Some of my recent bargains for 2017 Shoeboxes:

 

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  1. Soccer/basketball pumps for $1 each at Dollar Tree
  2. $1 knit dress, brand new!! at Wal-Mart
  3. 2 pairs of cute girls shoes for $1 and $2
  4. 1 free tote bag of good material with cute graphic [Thanks sneakerhead.com My son was THRILLED that I got him a shirt from there and gave me the tote bag for a shoebox]
  5. Brand new Chaps shirt for an older boy $3
  6. Valentine’s bandanas with no words just cute colors and a few hearts $0.10 at Wal-Mart
  7. I found the Barbie for under $3 at my Kroger

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I decided to do an on-going inventory page(s) in my journal so I could better picture what I had better and to curb impulse purchases. I also had a stash of these blue baskets (below) and, amazingly, created an almost empty bookcase so I am working on a “packing station” that I will show in a later post.

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Things never to bother buying:

Kleenex. This baffles me. Do Americans really think everyone knows what this is? It will become, at best, toilet paper (nice, but they “work around” this problem all the time) and people blow their noses everywhere in the world.What a waste of box space! Ok?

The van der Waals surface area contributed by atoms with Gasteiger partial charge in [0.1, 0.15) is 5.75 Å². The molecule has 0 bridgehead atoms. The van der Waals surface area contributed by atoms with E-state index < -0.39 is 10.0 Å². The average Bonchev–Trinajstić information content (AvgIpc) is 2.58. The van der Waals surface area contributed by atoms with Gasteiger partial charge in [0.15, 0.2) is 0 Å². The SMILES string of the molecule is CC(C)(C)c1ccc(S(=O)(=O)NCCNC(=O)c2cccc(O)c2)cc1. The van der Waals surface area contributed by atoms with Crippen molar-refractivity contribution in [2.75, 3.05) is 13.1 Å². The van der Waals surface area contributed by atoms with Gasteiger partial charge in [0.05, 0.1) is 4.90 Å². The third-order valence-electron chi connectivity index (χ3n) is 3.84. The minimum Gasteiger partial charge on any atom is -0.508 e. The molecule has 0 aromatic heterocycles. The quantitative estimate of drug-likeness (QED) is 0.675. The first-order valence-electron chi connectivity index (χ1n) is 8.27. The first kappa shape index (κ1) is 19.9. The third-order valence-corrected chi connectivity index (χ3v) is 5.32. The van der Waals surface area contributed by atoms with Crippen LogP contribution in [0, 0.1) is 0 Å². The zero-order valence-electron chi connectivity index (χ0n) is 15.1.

Deodorant: Ultimate first-world product. Not sustainable in use. Becomes trash. Just no. It is only used in the first-world. Skip it.

Tampons: Culturally inappropriate in many societies due to virginity taboos. Also, having an insufficient supply means over-use and that can lead to Toxic Shock. If you only have one tampon for several days…… [Same is true in donating to Women’s Shelters]. Remember, when packing sanitary products do so DISCREETLY. How would your daughter feel about unwrapping a bag of Kotex on Christmas morning? Cloth pads can easily be made or bought on Etsy for reasonable pries (I buy them) but make sure they are dark colors and in a dark cloth bag. Include a few Ziplock freezer bags for soaking and carrying used pads home from school.

 

RULE CHANGE for 2017:

NO CANDY or TOOTHPASTE!!

 

New to OCC Shoeboxes? Read How to Pack A Box

Have you started shopping for your Shoeboxes? Do you only do items you get free? Do you make anything to go in boxes? Leave me a comment–I love to hear what others do for this super cause!

 

 

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Note: You are entirely free to like or dislike anything, but negative comments on the organization profiled here will be deleted. This is not a forum for discussing religious differences or disagreement. Thank you.